Kabat-Zinn, J. Full Catastrophe Living - using the wisdom of your body and mind to face stress, pain and illness. Delta, New York, 1990

Acknowledgements:             “Carers News”, the newsletter of Carers NSW Inc July 2003.

“Gateway” March/April 20047

Australian Huntington’s Disease Association (NSW) Inc

More Emotional Support for Carers

By Puja Brunner, Carer Support Officer


Taking time out

I often ask myself what is it that either makes me at ease or stresses me out? I can name things that stress me out, such as ‘too many things to attend to’, ‘not enough time for myself and too much that is expected of me’. I am most at ease when I’m OK with things as they are at this moment. When I am at ease don’t want anything to be different from what it is - I am at ease with myself; there’s nothing else that I need at that time. What brings on these moments for you? Is it listening to music, looking at a flower, having a massage or is meditation? Or, maybe meditation means all of these.

In a way, being at ease means taking time out. Turning of the autopilot: our habitual way of thinking, feeling and acting. It also means that the way we are relating to an activity, experience and to thoughts contributes to our either being at ease or getting stressed out. When we are on autopilot we are not aware of what is happening. When we are aware, we have more choices.

Consider that if I were to insult you, you would most likely choose to be offended. If I were to pay you a compliment you would most likely choose to be pleased or flattered. You may not be aware of the choice but think about it, it is still a choice, I could offend you and I could insult you and you could choose to not be offended I could pay you a compliment and you could choose to not let that flatter you either. Most of us cruise on autopilot, our reactions triggered by people and circumstances leading to predictable outcomes of behaviour.

Have you ever tried to step back for a moment to witness the choices you are making as you make them? For instance. I’ve started asking myself “What are the consequences of this choice that I’m making?” There is only one choice out of an infinity of choices available that will make me feel at ease. This awareness can be liberating; I’m in charge now. To me this is taking time out. Time out from habitual thought, feeling and behaviour.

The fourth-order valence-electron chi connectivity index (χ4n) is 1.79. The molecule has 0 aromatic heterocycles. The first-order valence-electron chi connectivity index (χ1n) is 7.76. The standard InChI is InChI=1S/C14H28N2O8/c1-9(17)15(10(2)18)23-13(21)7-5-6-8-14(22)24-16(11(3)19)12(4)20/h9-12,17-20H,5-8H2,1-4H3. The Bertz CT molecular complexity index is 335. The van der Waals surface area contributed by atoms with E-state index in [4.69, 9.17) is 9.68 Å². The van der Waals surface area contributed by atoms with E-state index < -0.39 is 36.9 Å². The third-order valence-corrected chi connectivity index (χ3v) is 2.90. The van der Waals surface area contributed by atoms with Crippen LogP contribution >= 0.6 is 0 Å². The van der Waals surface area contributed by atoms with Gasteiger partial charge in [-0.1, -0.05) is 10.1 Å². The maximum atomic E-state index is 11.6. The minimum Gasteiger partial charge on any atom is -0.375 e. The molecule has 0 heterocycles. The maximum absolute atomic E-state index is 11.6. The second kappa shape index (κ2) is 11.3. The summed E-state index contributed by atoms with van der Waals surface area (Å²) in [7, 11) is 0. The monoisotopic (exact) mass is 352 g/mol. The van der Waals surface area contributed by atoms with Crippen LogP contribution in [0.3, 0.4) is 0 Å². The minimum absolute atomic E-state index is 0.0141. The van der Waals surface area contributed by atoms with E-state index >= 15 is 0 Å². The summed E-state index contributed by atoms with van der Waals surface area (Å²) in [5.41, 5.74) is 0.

Taking time out is a kind of meditation. Meditation to me is taking time out in the mind. Meditation is a way of being with difficulty rather than wanting to remove it. It is a way of welcoming and allowing both ‘negative’ and ‘positive’ experiences without judging them. It is all about having a different relationship to the difficulties and the pleasures that arise in life. Life without day and night, pleasure and pain is not real. But how I see, perceive, experience and am with these opposites makes the difference. Through this kind of awareness, our relationship to what’s going on changes; we get less caught up; are more at ease with what is.

Taking time out while caring means getting in touch with your moment-to-moment awareness. In doing so, you are drawing on your own deep capacity for relaxation and calmness, even at times when there are problems that must be faced and resolved.


“Carers News”~ the newsletter of Carers NSW Inc June 2003.

“Gateway” March April 2004 Australian Huntington’s Disease Association (NSW) Inc